Home business, home education and health challenges: what makes us tic?

Posts tagged ‘Literature’

Dinosaurs and storybooks

As far as I’m concerned, if they’re reading, it’s a good thing. Agreed? So if DD#2 can only read Sleeping Beauty, but can read it almost fluently, that’s fine by me. I can hear about golden caskets and sealed invitations over and over, because my 6-year-old is telling me all about them. No matter that similar words in books about zoo animals, say, are illegible. We’ll get there.

I’ve always believed that once you can read there are no doors closed to you. You can do anything, be anything, know anything. You can find out anything.

This is why, if I find my kids reading instead of doing – well, pretty much anything else – I normally “let it go”. In other words, I pretend that they should be doing whatever task I had set, but they can carry on reading “for a little while”, since it is clearly so engrossing, and they’ll want to know how it ends, of course. It’s a trick, you see, so that they don’t think I’m too supportive of their disobedience. This is because:

a) I really shouldn’t encourage disobedience.

b) I want them to think reading the book was their idea alone, and let them maintain the pleasure that comes from clandestine activities for as long as possible. If reading is the “naughty” thing they do, that works for me. As long as they never really believe reading is “bad”. But we model enough addictive reading patterns in this house for that to be an unlikely scenario.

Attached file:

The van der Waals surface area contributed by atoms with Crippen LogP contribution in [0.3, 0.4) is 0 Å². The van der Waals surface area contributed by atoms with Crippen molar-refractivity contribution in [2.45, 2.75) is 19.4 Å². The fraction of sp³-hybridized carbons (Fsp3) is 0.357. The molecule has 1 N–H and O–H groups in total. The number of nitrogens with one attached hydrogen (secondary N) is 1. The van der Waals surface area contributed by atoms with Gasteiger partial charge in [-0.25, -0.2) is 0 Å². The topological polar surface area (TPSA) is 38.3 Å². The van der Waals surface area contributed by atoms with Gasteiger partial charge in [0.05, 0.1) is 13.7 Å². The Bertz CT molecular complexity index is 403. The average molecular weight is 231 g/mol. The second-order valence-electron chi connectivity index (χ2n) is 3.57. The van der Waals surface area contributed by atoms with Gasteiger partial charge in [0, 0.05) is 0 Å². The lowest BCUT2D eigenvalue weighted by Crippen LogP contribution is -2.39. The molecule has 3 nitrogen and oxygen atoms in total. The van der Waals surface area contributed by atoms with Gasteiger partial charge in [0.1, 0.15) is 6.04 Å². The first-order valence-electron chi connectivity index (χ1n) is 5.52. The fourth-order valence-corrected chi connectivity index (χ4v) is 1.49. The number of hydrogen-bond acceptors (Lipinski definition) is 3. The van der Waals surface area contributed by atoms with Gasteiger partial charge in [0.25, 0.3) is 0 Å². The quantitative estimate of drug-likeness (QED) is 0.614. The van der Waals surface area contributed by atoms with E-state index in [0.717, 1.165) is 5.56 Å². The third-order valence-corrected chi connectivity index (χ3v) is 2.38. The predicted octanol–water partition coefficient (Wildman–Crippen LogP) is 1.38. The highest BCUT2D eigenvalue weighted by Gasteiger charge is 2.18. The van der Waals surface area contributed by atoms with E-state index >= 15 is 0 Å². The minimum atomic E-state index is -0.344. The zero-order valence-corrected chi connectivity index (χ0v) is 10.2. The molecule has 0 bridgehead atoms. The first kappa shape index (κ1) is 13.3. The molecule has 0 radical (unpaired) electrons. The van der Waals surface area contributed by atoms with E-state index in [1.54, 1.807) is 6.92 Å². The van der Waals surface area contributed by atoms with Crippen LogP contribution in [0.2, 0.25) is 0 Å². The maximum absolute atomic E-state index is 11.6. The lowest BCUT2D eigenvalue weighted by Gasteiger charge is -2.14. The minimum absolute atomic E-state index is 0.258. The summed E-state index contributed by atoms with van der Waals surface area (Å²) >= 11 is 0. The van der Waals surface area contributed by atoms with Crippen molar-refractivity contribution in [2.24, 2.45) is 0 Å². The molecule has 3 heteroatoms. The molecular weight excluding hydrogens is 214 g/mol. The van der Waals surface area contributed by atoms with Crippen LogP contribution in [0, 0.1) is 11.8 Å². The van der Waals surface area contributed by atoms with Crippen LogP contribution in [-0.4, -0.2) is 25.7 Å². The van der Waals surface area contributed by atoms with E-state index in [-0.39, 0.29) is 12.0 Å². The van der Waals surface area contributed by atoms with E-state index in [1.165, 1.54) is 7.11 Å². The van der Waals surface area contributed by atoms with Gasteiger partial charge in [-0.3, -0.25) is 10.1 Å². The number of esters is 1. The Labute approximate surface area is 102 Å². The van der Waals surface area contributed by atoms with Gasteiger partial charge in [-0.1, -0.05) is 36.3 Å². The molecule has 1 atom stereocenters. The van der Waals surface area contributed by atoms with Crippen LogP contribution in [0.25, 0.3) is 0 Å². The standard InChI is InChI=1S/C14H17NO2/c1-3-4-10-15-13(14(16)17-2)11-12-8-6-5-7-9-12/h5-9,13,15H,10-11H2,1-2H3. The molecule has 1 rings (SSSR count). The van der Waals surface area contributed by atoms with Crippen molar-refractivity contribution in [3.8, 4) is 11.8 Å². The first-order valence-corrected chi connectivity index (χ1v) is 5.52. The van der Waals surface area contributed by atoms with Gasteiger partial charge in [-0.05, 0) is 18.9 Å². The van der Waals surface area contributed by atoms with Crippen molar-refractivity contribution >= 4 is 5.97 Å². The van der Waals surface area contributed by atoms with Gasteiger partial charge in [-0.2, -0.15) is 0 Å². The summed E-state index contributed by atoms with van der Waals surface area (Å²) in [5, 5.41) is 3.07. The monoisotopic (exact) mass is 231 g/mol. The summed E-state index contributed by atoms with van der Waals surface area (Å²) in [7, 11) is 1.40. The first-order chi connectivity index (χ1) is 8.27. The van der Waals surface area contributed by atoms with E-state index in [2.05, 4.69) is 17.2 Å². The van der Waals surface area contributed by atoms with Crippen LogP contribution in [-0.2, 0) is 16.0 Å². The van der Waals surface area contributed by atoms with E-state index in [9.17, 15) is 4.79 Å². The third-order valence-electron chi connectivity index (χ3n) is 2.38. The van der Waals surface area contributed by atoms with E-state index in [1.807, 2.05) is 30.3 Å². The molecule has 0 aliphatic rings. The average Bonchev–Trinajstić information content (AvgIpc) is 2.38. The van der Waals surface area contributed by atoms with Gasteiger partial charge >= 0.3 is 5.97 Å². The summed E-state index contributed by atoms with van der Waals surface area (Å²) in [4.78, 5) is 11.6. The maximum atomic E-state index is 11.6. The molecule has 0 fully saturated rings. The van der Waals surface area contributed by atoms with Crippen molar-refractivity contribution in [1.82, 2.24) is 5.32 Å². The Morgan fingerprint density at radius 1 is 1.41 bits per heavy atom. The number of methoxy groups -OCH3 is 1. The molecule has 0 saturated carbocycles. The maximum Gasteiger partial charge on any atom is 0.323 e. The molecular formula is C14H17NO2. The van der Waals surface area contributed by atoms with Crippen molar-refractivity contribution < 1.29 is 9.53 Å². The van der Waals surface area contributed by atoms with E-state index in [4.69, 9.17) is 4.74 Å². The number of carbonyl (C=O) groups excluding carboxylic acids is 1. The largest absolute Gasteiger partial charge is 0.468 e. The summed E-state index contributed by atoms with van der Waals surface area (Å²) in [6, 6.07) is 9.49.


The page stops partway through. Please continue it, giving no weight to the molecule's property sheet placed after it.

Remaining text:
c) I’m at least as guilty of many, many hours of reading instead of – well, pretty much anything else. Who am I to judge, after all?

(Purists: yes, I know.)

So this afternoon I was delighted to find my eldest daughter reading a book instead of – well, pretty much anything else. And not just any book. A science book. With dinosaurs in. I subtly complimented her and obliquely encouraged her to continue without squelching her enthusiasm by actually approving too much. You know.

She looked at me sweetly and said, “Oh, I’m just trying to choose which dinosaur to be in the game. This one looks cool to me. Do you like it?”

And of course, I did.


School Express

This week is Deadline Week. That means I’m very busy and have less time than usual for school. What I found last year was that when I gave the girls the week off so that I could earn an income, we fell far behind in school work. We ended up having to do a lot of extra work to catch up, and we had to do a pretty serious mental adjustment each time to get “back in the zone” for school. I also found that the girls didn’t relate too well to the change in routine, and would end up grumpy and fractious by the end of the week.